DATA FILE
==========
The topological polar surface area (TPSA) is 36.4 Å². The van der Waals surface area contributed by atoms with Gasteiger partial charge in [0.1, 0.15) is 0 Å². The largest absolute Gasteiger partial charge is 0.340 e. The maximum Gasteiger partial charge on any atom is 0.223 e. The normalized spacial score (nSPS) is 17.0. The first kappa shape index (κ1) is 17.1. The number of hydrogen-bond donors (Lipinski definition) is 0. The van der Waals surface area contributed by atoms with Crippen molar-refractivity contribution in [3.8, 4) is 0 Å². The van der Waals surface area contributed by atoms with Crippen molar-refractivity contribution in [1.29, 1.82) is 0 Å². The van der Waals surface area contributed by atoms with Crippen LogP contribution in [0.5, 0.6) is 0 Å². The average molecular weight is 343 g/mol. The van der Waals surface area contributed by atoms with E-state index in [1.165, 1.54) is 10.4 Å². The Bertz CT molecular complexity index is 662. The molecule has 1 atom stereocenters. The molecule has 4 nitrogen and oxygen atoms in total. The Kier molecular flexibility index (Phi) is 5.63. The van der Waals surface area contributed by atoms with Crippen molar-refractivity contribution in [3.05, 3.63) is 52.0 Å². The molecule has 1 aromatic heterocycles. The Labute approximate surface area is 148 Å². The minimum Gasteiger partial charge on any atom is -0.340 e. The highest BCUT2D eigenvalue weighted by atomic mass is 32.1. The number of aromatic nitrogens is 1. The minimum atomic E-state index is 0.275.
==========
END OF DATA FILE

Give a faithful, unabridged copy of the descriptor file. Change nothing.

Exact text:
The topological polar surface area (TPSA) is 36.4 Å². The van der Waals surface area contributed by atoms with Gasteiger partial charge in [0.1, 0.15) is 0 Å². The largest absolute Gasteiger partial charge is 0.340 e. The maximum Gasteiger partial charge on any atom is 0.223 e. The normalized spacial score (nSPS) is 17.0. The first kappa shape index (κ1) is 17.1. The number of hydrogen-bond donors (Lipinski definition) is 0. The van der Waals surface area contributed by atoms with Crippen molar-refractivity contribution in [3.8, 4) is 0 Å². The van der Waals surface area contributed by atoms with Crippen molar-refractivity contribution in [1.29, 1.82) is 0 Å². The van der Waals surface area contributed by atoms with Crippen LogP contribution in [0.5, 0.6) is 0 Å². The average molecular weight is 343 g/mol. The van der Waals surface area contributed by atoms with E-state index in [1.165, 1.54) is 10.4 Å². The Bertz CT molecular complexity index is 662. The molecule has 1 atom stereocenters. The molecule has 4 nitrogen and oxygen atoms in total. The Kier molecular flexibility index (Phi) is 5.63. The van der Waals surface area contributed by atoms with Crippen molar-refractivity contribution in [3.05, 3.63) is 52.0 Å². The molecule has 1 aromatic heterocycles. The Labute approximate surface area is 148 Å². The minimum Gasteiger partial charge on any atom is -0.340 e. The highest BCUT2D eigenvalue weighted by atomic mass is 32.1. The number of aromatic nitrogens is 1. The minimum atomic E-state index is 0.275.